New Victoria Theatre Woking (UK Tour)
7 March 2017
UK Tour Details
It’s hard to believe that Jonathan Larson’s ground-breaking musical Rent has been with us now for 20 years! Sitting in the audience at the New Victoria Theatre in Woking this week, it’s amazing to realise that a third of the audience who are lapping up Jonathan’s modern take on La Boheme probably weren’t even born when this story of friendship and love first took to the stage.
Bruce Guthrie’s new staging takes iconic moments from the show’s original staging re-inventing them for audiences twenty years on and giving the show a familiar but new look. Anna Fleischle creates an enormous steel frame playground for this band of Bohemians to inhabit. Neon displays, subtle hints at warehouse loft windows and towering structures dominate this production, allowing Guthrie to focus the action with amazing clarity bringing some of the most intimate moments closer to audiences than ever before.
On the night I attended Joshua Dever took on the role of narrator Mark Cohen. Always the observer, you get the feeling that Mark is a gentle soul who is swept along by how his friends are affected by AIDS and the almost impossible task of living day to day at that time. It’s a slow torment that builds within him finally exploding in his duet with Roger in Act Two – What You Own. Dever managed to fuse rock intensity with dramatic intent, no easy task in a show where there are some astoundingly brilliant vocal performances.
As loft-mate and friend Roger – Ross Hunter’s vocal for Roger was astonishing. Edgy, powerful and tormented you really believed and had sympathy for Roger. Ryan O’Gorman’s Collins offered audiences a strong sensitive portrayal of an enigmatic character. His sexy masculine vocal was one of the highlights of this new production. His pairing with Layton Williams’ incredibly energetic Angel worked had most of the audience around me in tears during the second act. Just how Williams keeps up his frenetic take on musical theatre’s most iconic drag queen of modern times is quite beyond me.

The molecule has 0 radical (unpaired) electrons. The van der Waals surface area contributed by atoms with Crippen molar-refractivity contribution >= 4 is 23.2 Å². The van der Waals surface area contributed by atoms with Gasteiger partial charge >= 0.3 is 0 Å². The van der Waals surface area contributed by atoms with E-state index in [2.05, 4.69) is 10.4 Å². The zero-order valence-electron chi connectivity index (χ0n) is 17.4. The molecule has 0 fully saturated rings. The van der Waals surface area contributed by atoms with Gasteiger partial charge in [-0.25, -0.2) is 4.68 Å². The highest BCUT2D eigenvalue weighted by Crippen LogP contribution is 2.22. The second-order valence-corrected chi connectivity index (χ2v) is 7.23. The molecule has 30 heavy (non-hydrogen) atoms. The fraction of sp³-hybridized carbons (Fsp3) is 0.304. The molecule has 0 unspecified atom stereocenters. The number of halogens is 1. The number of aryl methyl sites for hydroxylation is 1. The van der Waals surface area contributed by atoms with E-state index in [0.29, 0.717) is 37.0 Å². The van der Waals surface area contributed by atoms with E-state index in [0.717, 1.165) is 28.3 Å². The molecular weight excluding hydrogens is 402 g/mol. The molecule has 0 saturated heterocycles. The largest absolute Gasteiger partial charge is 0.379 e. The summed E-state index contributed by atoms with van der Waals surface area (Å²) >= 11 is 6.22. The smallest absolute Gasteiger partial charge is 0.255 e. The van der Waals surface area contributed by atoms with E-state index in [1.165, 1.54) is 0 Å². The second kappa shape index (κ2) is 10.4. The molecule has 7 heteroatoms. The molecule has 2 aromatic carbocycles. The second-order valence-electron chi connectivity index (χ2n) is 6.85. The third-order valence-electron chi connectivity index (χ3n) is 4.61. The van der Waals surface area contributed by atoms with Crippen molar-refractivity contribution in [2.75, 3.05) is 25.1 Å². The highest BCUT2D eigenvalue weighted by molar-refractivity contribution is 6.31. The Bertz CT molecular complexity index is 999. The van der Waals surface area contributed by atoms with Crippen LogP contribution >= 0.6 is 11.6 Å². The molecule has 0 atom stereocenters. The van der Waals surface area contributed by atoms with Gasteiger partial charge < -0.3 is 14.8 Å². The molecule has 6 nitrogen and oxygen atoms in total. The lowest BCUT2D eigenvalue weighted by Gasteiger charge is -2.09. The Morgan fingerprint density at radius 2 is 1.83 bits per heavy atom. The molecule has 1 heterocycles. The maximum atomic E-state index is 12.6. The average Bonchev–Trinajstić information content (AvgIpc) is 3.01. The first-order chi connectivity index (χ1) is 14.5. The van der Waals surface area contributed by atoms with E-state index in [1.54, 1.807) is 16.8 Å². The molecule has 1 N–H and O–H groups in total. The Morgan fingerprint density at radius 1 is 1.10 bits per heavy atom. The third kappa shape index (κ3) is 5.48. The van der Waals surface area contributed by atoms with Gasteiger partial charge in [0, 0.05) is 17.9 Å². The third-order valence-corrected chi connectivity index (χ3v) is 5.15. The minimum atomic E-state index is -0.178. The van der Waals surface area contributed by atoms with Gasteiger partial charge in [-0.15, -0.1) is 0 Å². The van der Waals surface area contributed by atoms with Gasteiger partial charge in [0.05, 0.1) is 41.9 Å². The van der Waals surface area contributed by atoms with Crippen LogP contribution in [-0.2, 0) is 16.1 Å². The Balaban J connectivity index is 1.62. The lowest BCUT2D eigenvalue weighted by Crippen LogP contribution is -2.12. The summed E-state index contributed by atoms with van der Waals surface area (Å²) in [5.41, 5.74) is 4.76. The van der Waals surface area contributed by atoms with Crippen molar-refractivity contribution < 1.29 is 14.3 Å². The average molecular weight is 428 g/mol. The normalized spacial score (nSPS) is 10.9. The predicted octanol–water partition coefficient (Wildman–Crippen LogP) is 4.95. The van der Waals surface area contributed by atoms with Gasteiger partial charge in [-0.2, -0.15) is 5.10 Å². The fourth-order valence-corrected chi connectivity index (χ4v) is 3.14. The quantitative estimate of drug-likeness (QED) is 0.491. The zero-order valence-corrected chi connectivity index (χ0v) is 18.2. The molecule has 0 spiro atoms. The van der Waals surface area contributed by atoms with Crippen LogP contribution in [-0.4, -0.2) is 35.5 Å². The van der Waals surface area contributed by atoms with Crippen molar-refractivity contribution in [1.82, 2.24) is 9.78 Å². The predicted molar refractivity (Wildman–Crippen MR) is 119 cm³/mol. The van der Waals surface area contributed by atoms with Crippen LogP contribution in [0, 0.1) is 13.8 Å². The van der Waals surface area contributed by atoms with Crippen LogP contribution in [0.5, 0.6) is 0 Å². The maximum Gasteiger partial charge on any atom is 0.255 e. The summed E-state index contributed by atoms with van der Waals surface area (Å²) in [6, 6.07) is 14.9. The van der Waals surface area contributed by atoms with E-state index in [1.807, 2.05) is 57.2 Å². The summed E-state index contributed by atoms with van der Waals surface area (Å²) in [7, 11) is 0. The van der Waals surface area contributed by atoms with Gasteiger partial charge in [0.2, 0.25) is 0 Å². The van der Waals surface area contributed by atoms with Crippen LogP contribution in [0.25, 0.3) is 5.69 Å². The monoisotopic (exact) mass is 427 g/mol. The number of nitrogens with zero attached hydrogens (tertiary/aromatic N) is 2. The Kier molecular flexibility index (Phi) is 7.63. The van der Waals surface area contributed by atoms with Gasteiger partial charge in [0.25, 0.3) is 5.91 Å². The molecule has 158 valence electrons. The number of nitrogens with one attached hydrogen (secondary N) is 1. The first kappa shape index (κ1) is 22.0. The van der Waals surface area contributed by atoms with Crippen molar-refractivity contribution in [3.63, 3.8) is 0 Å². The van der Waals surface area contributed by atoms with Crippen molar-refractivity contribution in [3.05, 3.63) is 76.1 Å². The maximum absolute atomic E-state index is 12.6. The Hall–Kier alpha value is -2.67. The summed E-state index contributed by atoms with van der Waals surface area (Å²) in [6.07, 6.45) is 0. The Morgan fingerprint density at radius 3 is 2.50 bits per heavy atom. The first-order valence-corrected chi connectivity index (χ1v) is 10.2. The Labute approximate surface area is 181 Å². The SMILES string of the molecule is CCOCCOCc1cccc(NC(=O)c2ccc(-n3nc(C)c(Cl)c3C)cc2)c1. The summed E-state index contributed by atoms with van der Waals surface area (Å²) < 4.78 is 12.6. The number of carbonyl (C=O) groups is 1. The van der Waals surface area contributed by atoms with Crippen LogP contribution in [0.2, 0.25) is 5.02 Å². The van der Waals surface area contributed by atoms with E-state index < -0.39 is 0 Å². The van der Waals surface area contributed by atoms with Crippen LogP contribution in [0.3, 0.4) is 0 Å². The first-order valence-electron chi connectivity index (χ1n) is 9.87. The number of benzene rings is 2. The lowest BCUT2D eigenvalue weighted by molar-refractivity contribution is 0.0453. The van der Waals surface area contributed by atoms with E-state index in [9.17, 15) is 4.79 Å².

Philippa Stefani’s Mimi was superb as was the coupling of Lucie Jones as Maureen and Jenny O’Leary as Joanne. Maureen is a character that can fall foul of overindulgent timing problems in Over The Moon, but Jones had the audience in the palm of her hand. O’Leary stepping in as understudy on the night showed her chops as a performer to watch out for in future. Take Me Or Leave Me never sounded so good.
This production recently played the intimate The Other Palace, so it was of interest to pay a visit to one of the larger venues on the show’s UK tour to see how the production translated for an audience four times larger. I’m pleased to report that the show successfully played the larger auditorium taking the intensity and beauty of the score to over a thousand people.
Phil Cornwell’s small but dynamic band were on fine form and in good hands with Mike Walker’s sound design which managed to balance rock dynamics with intimate lyrics, never an easy task.
Jonathan Larson wanted nothing more than to change the face of musical theatre in a way that would better reflect the life of those around him. Twenty years later it is safe to say that he achieved that and has now become part of the musical theatre firmament. His legacy, this incredible re-telling of La Boheme still speaks to audiences of all ages. I can safely say that I have never seen an audience react to a tour the way that they did with Rent.
Viva La Vie Boheme!